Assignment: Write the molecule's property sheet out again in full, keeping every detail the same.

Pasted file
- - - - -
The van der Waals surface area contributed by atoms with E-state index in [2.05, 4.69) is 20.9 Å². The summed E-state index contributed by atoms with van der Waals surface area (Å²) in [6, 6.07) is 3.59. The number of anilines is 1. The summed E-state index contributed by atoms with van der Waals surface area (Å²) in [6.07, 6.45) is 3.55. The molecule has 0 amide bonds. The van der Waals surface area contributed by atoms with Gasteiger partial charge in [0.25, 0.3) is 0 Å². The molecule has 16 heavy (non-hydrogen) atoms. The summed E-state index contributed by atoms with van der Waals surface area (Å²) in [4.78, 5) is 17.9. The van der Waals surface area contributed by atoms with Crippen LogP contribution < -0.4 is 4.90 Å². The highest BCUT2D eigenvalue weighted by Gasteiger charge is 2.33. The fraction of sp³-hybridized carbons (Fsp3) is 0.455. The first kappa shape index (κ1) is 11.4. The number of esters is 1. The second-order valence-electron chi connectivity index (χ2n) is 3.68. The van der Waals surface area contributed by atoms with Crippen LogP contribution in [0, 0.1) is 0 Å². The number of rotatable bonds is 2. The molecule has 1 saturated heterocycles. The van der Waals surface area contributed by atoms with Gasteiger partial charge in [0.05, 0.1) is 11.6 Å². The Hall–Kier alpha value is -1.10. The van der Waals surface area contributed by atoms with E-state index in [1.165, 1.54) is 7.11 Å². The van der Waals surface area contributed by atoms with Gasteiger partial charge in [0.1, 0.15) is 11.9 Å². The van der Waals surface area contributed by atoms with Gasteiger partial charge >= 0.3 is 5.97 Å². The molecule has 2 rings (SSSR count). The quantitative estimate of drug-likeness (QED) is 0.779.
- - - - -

The van der Waals surface area contributed by atoms with E-state index in [2.05, 4.69) is 20.9 Å². The summed E-state index contributed by atoms with van der Waals surface area (Å²) in [6, 6.07) is 3.59. The number of anilines is 1. The summed E-state index contributed by atoms with van der Waals surface area (Å²) in [6.07, 6.45) is 3.55. The molecule has 0 amide bonds. The van der Waals surface area contributed by atoms with Gasteiger partial charge in [0.25, 0.3) is 0 Å². The molecule has 16 heavy (non-hydrogen) atoms. The summed E-state index contributed by atoms with van der Waals surface area (Å²) in [4.78, 5) is 17.9. The van der Waals surface area contributed by atoms with Crippen LogP contribution < -0.4 is 4.90 Å². The highest BCUT2D eigenvalue weighted by Gasteiger charge is 2.33. The fraction of sp³-hybridized carbons (Fsp3) is 0.455. The first kappa shape index (κ1) is 11.4. The number of esters is 1. The second-order valence-electron chi connectivity index (χ2n) is 3.68. The van der Waals surface area contributed by atoms with Crippen LogP contribution in [0, 0.1) is 0 Å². The number of rotatable bonds is 2. The molecule has 1 saturated heterocycles. The van der Waals surface area contributed by atoms with Gasteiger partial charge in [0.05, 0.1) is 11.6 Å². The Hall–Kier alpha value is -1.10. The van der Waals surface area contributed by atoms with E-state index in [1.165, 1.54) is 7.11 Å². The van der Waals surface area contributed by atoms with Gasteiger partial charge in [0.1, 0.15) is 11.9 Å². The van der Waals surface area contributed by atoms with Gasteiger partial charge >= 0.3 is 5.97 Å². The molecule has 2 rings (SSSR count). The quantitative estimate of drug-likeness (QED) is 0.779.